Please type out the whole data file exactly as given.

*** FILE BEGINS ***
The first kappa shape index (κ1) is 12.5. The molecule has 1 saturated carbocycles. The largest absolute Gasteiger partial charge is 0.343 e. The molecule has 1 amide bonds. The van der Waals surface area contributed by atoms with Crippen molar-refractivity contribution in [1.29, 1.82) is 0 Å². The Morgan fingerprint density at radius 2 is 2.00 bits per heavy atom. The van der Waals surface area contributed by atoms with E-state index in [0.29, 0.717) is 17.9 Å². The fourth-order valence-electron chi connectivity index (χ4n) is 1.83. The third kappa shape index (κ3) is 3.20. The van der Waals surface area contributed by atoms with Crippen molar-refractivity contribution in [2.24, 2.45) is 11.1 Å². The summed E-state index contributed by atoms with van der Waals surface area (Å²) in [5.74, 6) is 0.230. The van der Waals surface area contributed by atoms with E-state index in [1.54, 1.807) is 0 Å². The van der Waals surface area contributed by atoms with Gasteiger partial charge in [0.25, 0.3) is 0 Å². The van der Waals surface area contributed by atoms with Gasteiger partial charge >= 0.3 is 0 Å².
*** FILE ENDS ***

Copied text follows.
The first kappa shape index (κ1) is 12.5. The molecule has 1 saturated carbocycles. The largest absolute Gasteiger partial charge is 0.343 e. The molecule has 1 amide bonds. The van der Waals surface area contributed by atoms with Crippen molar-refractivity contribution in [1.29, 1.82) is 0 Å². The Morgan fingerprint density at radius 2 is 2.00 bits per heavy atom. The van der Waals surface area contributed by atoms with E-state index in [0.29, 0.717) is 17.9 Å². The fourth-order valence-electron chi connectivity index (χ4n) is 1.83. The third kappa shape index (κ3) is 3.20. The van der Waals surface area contributed by atoms with Crippen molar-refractivity contribution in [2.24, 2.45) is 11.1 Å². The summed E-state index contributed by atoms with van der Waals surface area (Å²) in [5.74, 6) is 0.230. The van der Waals surface area contributed by atoms with E-state index in [1.54, 1.807) is 0 Å². The van der Waals surface area contributed by atoms with Gasteiger partial charge in [0.25, 0.3) is 0 Å². The van der Waals surface area contributed by atoms with Gasteiger partial charge >= 0.3 is 0 Å².